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Effects of Carbon Dioxide and UBA-Like Breathing Resistance on Exercise Endurance

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Technical rept. Jun 2008-Dec 2009

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Effects of inspired CO2 and of resistance on exercise endurance were tested dry at sea level. Resistance R was designed to mimic that of the MK 16 underwater breathing apparatus UBA at 50 feet of seawater. The MK 16 UBA has turbulent inspiratory and laminar expiratory pressure drops. At the design flow, expiratory pressure was twice inspiratory pressure. Endurance was assessed as duration of exercise on a bicycle ergometer at 85 peak oxygen consumption. Ventilatory parameters and end tidal CO2 also were measured. Three groups of twelve subjects participated one breathing air with 0, 2, or 3 CO2 without R one breathing air against moderate, high, or no R without CO2 and against moderate R with 1 or 2 CO2 and one breathing O2 with or without 2 CO2, once with moderate and once with no R. Endurance in air was reduced by 20 or more relative to that with neither R nor CO2 in 2 of 10 subjects breathing against moderate R, 3 of 10 subjects breathing against high R, 4 of 9 subjects with 2 CO2, 6 of 9 subjects with 3 CO2, 3 of 10 subjects breathing against moderate R with 1 CO2, and 5 of 10 subjects breathing against moderate R with 2 CO2. Among 10 subjects breathing O2, endurance was reduced similarly in 2 subjects breathing against moderate R, 3 with 2 CO2, and 2 breathing against moderate R with 2 CO2. When CO2 was added without R, minute ventilation increased relative to that with air alone without R, but when R was present, minute ventilation decreased with or without inspired CO2. Average end tidal CO2 remained normal during air breathing without CO2 but increased in all other cases. A few subjects reached alarmingly high end tidal CO2 with combinations of R and CO2 or with 3 CO2 in air. We conclude that to allow inspired CO2 in the MK 16 or other UBAs with similar pressure-flow characteristics would be hazardous.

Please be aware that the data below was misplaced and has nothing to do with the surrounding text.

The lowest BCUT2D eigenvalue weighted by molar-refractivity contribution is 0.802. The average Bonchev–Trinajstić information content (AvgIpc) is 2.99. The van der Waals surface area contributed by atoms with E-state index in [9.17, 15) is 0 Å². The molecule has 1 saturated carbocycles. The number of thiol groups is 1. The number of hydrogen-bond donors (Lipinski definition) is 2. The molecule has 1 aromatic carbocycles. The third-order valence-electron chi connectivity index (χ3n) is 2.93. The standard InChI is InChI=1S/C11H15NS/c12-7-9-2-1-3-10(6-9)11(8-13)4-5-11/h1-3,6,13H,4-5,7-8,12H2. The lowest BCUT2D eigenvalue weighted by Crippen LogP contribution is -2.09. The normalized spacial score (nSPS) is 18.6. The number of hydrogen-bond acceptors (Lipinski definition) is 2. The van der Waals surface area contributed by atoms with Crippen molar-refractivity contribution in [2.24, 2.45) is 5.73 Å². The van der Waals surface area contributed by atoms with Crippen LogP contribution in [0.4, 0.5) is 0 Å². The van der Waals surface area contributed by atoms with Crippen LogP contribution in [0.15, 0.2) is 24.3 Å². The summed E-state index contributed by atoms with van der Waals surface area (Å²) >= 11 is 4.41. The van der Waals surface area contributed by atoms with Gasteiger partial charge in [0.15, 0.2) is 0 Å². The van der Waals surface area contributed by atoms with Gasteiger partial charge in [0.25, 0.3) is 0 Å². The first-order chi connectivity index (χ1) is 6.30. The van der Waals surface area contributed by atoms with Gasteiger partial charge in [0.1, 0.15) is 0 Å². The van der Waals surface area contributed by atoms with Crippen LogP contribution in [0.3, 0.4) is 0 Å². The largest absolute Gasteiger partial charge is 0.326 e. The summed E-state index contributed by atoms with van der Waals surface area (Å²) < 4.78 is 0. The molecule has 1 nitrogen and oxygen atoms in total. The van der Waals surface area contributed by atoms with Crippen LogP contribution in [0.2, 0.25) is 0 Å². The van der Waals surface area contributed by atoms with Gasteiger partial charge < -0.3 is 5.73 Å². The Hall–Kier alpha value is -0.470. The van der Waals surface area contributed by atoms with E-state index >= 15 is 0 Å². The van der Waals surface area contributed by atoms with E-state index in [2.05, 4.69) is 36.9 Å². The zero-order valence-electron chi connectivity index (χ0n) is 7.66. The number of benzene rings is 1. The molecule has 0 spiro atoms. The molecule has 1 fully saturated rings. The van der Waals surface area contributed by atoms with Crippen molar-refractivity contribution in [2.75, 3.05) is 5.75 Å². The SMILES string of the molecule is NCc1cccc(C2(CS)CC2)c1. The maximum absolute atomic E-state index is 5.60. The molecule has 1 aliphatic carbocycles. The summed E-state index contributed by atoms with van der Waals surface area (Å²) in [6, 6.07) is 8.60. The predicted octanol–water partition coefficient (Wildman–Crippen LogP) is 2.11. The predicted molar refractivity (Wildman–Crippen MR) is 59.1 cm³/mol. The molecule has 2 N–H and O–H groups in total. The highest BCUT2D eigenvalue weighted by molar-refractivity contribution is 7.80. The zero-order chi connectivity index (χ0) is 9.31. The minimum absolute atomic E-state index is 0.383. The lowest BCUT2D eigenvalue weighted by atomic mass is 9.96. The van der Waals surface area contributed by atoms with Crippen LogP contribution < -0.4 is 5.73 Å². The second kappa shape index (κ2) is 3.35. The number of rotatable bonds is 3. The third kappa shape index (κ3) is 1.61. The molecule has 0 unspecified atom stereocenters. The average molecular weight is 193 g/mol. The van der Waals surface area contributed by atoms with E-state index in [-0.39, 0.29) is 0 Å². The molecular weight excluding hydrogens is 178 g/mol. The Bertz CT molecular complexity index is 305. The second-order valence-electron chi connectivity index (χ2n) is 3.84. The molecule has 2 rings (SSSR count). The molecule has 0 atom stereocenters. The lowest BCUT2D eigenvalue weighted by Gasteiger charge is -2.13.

Subject Categories:

  • Stress Physiology
  • Life Support Systems

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